If you want to comply with state and federal regulations on classifying workers, talk to an HR expert. Rules vary from state to state.
Still, there are some basic guidelines suggested by the following experts: Andrew Schultz, president of Pro Unlimited Inc., the $110 million workforce management consultancy in Boca Raton, Fla.; Noreen McDermott, a lawyer with the firm of Baker & McKenzie, in Chicago; and Jeffrey Pasek, a partner at the law firm of Cozen and O'Connor.
Pay independent contractors by the project, not by the hour. Separate contractors from the mainstream workforce. Almost anything -- a contractor's presence on your softball team or at company meetings -- can be used to prove that the contractor is an employee.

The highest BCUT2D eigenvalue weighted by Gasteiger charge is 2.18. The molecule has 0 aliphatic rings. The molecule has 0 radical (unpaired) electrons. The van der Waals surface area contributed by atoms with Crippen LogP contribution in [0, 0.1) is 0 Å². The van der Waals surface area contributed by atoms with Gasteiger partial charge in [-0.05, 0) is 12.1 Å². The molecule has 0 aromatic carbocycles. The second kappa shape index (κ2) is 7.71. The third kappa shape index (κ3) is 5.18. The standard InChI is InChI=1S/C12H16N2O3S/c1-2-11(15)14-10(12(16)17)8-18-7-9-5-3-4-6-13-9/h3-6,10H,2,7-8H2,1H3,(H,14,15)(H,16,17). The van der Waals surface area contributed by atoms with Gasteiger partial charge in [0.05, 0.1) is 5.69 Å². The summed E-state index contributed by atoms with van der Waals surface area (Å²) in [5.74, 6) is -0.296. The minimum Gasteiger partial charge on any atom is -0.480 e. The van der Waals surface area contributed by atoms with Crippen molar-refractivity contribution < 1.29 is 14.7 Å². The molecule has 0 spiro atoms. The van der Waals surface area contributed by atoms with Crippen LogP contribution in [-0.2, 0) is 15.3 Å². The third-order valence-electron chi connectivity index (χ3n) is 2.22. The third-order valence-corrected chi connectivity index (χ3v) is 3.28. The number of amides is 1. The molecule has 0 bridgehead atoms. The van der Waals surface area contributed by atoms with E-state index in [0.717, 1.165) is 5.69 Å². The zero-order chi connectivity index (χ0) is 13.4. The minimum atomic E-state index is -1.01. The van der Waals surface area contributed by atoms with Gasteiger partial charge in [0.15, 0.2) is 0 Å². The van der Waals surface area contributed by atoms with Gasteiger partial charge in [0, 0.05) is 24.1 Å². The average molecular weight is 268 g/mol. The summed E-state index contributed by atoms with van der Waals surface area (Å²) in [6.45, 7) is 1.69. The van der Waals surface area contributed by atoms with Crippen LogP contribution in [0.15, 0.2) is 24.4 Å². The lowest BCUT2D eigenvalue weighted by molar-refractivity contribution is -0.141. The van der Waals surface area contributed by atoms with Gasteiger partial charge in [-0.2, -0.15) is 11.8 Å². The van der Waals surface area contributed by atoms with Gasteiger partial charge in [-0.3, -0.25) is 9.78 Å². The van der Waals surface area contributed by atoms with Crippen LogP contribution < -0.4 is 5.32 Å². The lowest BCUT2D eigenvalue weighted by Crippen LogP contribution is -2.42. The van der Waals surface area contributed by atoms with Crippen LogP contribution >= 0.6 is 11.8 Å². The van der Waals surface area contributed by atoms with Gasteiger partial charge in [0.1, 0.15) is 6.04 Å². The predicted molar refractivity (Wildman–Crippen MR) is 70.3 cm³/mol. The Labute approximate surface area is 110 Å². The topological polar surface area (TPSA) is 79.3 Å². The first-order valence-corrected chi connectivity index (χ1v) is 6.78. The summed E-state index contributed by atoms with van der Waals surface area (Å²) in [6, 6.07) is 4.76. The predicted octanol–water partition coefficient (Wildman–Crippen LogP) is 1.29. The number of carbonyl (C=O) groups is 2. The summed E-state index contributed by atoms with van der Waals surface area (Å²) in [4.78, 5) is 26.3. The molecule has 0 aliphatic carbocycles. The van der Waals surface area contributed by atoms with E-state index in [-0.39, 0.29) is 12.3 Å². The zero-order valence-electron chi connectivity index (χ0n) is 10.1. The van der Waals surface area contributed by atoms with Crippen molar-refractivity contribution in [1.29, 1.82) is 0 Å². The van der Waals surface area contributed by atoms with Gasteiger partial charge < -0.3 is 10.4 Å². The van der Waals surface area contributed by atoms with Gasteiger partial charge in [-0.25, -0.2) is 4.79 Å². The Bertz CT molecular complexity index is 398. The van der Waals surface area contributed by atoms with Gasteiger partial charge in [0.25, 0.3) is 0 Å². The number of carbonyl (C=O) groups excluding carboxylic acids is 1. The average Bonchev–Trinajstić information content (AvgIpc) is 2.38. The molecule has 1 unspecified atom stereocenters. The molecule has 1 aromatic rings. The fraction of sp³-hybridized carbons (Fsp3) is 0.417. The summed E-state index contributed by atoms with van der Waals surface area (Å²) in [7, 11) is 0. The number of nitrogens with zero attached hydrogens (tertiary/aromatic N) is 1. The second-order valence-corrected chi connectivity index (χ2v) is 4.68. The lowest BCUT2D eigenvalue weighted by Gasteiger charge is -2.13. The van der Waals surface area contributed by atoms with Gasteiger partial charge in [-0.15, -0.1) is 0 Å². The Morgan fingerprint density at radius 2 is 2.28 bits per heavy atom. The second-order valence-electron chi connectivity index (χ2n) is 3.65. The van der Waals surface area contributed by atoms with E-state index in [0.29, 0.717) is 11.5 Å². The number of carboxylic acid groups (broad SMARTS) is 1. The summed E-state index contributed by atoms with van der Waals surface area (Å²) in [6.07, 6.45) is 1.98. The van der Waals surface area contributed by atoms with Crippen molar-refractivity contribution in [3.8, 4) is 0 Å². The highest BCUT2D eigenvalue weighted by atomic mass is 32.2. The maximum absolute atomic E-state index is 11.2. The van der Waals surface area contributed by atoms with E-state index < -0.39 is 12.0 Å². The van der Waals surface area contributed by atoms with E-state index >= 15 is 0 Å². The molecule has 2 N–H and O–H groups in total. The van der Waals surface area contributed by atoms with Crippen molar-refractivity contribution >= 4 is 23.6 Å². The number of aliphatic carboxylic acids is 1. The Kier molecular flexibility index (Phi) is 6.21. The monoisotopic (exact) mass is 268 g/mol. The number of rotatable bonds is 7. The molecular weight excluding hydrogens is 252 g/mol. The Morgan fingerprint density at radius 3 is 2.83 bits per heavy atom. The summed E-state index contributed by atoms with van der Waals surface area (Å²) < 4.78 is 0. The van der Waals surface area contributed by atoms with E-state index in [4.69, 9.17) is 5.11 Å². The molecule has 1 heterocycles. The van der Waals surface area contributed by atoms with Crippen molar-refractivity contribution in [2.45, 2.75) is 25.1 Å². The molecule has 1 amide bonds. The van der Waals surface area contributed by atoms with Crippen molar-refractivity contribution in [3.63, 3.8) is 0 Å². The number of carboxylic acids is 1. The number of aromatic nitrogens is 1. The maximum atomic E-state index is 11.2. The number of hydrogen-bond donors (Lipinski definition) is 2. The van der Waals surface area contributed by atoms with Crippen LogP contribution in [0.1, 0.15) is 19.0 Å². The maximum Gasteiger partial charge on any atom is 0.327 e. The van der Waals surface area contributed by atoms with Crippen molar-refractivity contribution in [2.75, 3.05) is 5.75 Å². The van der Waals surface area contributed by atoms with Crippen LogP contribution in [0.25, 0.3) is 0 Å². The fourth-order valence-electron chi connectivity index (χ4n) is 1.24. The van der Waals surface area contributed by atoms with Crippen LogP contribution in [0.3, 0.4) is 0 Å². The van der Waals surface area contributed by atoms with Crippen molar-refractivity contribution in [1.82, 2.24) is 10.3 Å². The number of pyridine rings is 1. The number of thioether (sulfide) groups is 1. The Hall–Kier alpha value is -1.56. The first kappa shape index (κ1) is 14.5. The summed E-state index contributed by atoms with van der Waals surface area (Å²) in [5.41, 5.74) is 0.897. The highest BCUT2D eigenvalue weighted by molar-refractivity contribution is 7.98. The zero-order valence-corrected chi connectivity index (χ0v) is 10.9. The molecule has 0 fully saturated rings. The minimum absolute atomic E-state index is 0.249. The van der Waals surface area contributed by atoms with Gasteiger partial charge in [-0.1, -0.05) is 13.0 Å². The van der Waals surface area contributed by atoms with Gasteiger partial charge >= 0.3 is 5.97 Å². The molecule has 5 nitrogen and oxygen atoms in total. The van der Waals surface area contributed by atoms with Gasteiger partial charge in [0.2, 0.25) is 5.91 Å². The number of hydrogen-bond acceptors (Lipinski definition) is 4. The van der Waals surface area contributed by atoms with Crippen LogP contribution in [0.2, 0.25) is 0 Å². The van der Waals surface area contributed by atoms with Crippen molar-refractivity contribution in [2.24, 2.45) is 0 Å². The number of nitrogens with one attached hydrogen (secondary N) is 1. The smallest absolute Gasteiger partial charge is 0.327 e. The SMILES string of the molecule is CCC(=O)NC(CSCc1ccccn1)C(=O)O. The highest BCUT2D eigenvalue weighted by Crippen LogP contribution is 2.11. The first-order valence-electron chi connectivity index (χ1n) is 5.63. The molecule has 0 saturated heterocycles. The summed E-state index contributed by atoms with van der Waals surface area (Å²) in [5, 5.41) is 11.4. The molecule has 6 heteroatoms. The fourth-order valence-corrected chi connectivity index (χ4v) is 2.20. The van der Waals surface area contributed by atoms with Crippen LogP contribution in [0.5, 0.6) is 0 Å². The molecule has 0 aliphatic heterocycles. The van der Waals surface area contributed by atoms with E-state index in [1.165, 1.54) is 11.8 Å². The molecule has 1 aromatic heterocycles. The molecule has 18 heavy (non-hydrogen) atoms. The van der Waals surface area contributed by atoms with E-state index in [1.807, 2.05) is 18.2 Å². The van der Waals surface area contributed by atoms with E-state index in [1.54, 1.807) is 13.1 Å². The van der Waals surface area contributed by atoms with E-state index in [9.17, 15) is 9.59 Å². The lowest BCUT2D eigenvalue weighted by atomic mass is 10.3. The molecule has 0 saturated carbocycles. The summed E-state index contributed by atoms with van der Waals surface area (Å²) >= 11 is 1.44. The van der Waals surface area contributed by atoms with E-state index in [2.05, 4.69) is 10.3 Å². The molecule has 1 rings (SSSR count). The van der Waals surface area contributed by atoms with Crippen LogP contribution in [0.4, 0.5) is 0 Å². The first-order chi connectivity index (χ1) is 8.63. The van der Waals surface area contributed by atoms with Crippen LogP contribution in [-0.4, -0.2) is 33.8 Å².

Bar contractors from company resources. Truly independent contractors pay their own expenses, use their own equipment, and work on their own premises.
Screen all incoming workers. Use a lawyer-approved written test, asking questions about the contractors' independence.
Reassess the classifications of your workforce every six months. Regulations can change, as can your relationship with a worker.